“We moved bank from a lender we did not feel was interested in supporting the business or working with us. Now, we really feel cared-for. It’s accelerated the business, partly through the network we’re exposed to, but also in the university ecosystem via Cranfield. I couldn’t ask for more – other than I want to go back to the Lab again to take part in events.”

“COVID-19 made us more focused on executing work as hard and fast as we could” – Duncan Hart, DeepMiner

Co-Founder and CEO Duncan Hart and his team developed the business search engine, DeepMiner, a system that sidesteps the influence of search engine optimisation and ad revenue, to “bring back the best information quickly” and provide clients with a time and knowledge edge.

“The biggest challenge for us was that we launched a completely redesigned product in the middle of a pandemic,” Hart remembers. While DeepMiner’s focus on knowledge and data became even more crucial during lockdown, he says a key concern for the business was getting their message through, “with everything else going on”

Duncan Hart, Co-Founder and CEO of DeepMiner.

Duncan Hart says that Barclays content has been a useful resource for DeepMiner.

A large amount of the content Barclays has been sharing has been very relevant to us – I haven’t felt they’ve just been churning out webinars. The team in Aberdeen has been fantastic

Duncan Hart

Co-Founder and CEO, DeepMiner

Hart recalls “a month or two where companies basically stopped operating normally. Contracts were stalled as companies adjusted. Finance became an issue as the venture capital world held their powder and some say the terms were getting harder.”

In the midst of this, DeepMiner found the Bounce Back Loan and a grant from Aberdeen City Council “a godsend”, meaning no employees were furloughed. “We actually took on a few people during lockdown,” Hart says.

Taking on feedback from customers, the company adapted to “a slightly different direction to where we expected to go. We were speedily building new algorithms to deliver focused, direct information. COVID-19 made us more focused on executing work as hard and fast as we could.”

He describes Barclays’ reaction to the pandemic as proactive. “A large amount of the content they’ve been sharing has been very relevant to us – I haven’t felt they’ve just been churning out webinars. The team in Aberdeen has been fantastic.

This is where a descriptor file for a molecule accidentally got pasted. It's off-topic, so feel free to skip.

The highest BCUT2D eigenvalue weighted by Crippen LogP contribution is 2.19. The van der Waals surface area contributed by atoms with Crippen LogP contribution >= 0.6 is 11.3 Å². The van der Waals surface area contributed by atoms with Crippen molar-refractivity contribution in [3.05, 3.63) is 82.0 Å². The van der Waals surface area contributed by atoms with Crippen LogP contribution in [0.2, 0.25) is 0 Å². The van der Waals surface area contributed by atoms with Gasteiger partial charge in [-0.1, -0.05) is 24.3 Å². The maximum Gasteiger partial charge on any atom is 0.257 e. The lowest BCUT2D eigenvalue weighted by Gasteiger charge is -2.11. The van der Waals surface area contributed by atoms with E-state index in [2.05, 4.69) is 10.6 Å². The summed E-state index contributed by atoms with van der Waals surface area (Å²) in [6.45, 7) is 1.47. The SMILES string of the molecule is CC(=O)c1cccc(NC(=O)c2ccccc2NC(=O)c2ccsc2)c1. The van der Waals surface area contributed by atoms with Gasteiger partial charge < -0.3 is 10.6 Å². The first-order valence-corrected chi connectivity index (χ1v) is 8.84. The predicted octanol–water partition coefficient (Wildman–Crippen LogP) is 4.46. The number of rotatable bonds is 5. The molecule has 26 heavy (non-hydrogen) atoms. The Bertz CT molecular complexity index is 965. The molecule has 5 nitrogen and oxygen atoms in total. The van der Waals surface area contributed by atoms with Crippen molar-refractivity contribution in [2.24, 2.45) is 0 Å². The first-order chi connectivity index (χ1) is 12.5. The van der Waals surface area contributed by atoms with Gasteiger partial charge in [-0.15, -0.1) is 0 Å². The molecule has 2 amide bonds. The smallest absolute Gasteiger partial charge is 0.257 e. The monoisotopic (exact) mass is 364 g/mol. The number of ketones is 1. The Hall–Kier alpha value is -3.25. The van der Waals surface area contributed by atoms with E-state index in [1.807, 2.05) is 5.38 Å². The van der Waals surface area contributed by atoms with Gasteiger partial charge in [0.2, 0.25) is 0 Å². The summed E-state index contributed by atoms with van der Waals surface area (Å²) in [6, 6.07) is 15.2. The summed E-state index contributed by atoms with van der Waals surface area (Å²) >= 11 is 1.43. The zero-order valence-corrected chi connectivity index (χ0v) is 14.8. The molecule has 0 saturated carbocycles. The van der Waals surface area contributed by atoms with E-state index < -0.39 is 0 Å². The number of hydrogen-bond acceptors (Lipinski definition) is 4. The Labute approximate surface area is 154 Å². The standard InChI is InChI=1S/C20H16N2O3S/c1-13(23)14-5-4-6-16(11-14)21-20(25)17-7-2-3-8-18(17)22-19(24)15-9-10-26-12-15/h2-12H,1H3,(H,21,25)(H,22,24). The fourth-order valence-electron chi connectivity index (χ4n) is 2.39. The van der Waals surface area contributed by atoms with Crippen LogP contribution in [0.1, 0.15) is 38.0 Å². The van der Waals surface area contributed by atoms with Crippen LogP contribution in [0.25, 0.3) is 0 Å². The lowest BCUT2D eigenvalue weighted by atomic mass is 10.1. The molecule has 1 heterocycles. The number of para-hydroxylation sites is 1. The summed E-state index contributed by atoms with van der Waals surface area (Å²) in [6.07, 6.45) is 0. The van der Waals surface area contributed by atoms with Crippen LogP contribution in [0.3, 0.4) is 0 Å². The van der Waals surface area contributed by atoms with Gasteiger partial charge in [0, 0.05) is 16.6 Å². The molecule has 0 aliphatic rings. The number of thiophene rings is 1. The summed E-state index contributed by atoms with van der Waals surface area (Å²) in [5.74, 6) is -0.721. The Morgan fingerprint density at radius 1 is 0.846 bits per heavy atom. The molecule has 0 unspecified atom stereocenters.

“Going forward, we’re looking at leveraging the local networks around Eagle Labs more than we did previously. Knowing there’s somebody out there who will speak to you is a help in itself.”

“Our relationship with Barclays has helped a lot during the pandemic” ­– Kelvin Hamilton, FlareBright

FlareBright uses machine learning, embedded AI and miniaturisation to integrate cutting-edge software and “nanodrones” that are fully autonomous.

As lockdown began, team members at FlareBright were based at Barclays’ specialist Cranfield Eagle Lab. At this point they had a prototype nanodrone – designed to be autonomous and effective whatever the weather or GPS conditions – to showcase, as they tried to raise capital.

The investment round was aiming for £500,000, but Hamilton says: “We had two venture capitalists lined up. One of them stated they wanted to delay due to COVID uncertainty, and the other asked to reduce their investment, based on available funds. But we did get enough investment to have a cushion for the immediate future. Securing investment in such a challenging time was a real sign of success.”

However, the business still faced cashflow challenges. “Unfortunately, we weren’t eligible for any government initiative,” explains Hamilton. “We couldn’t furlough, we hadn’t the revenue track record for any of the loan schemes.” FlareBright did get good news over lockdown in the form of a Ministry of Defence contract, but with the contract paid in arrears, it looks like Barclays will be stepping in by “proactively arranging a working capital facility for us, which is great. And it’s been an advantage to talk to someone in person, rather than dealing with web forms.”

“Our relationship with Barclays has helped a lot during the pandemic,” Hamilton reflects. “The Eagle Lab in Cranfield is a superb facility – with a workshop and an excellent technician, Doug. We’re a small startup and we just don’t have the money to buy the machining equipment that Doug has in the workshop. When the Eagle Lab had to physically close its doors, it was tough for us, but what was brilliant was that Barclays got in touch to tell us they weren’t going to charge any fees for the duration. That was incredibly helpful when every pound helps.”